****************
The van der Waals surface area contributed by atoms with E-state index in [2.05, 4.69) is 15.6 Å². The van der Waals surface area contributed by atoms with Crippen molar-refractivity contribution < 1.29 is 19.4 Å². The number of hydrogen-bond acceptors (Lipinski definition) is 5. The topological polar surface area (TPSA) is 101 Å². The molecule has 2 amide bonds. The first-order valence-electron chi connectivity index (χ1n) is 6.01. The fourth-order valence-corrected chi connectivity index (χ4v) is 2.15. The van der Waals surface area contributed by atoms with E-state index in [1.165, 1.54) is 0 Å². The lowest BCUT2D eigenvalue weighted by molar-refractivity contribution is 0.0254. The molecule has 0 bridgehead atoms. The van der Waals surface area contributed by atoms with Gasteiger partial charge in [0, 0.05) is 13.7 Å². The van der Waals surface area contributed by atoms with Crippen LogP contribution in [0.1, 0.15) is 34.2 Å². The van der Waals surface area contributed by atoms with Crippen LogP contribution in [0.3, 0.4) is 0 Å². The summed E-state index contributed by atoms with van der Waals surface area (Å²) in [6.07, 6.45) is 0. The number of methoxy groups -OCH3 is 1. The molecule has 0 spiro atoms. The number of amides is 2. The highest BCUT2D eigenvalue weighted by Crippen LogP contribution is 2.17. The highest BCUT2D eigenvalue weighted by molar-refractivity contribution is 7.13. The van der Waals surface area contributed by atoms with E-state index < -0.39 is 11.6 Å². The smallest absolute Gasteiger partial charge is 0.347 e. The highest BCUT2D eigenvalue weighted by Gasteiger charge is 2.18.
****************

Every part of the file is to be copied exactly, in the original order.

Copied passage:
The van der Waals surface area contributed by atoms with E-state index in [2.05, 4.69) is 15.6 Å². The van der Waals surface area contributed by atoms with Crippen molar-refractivity contribution < 1.29 is 19.4 Å². The number of hydrogen-bond acceptors (Lipinski definition) is 5. The topological polar surface area (TPSA) is 101 Å². The molecule has 2 amide bonds. The first-order valence-electron chi connectivity index (χ1n) is 6.01. The fourth-order valence-corrected chi connectivity index (χ4v) is 2.15. The van der Waals surface area contributed by atoms with E-state index in [1.165, 1.54) is 0 Å². The lowest BCUT2D eigenvalue weighted by molar-refractivity contribution is 0.0254. The molecule has 0 bridgehead atoms. The van der Waals surface area contributed by atoms with Gasteiger partial charge in [0, 0.05) is 13.7 Å². The van der Waals surface area contributed by atoms with Crippen LogP contribution in [0.1, 0.15) is 34.2 Å². The van der Waals surface area contributed by atoms with Crippen LogP contribution in [0.3, 0.4) is 0 Å². The summed E-state index contributed by atoms with van der Waals surface area (Å²) in [6.07, 6.45) is 0. The number of methoxy groups -OCH3 is 1. The molecule has 0 spiro atoms. The number of amides is 2. The highest BCUT2D eigenvalue weighted by Crippen LogP contribution is 2.17. The highest BCUT2D eigenvalue weighted by molar-refractivity contribution is 7.13. The van der Waals surface area contributed by atoms with E-state index < -0.39 is 11.6 Å². The smallest absolute Gasteiger partial charge is 0.347 e. The highest BCUT2D eigenvalue weighted by Gasteiger charge is 2.18.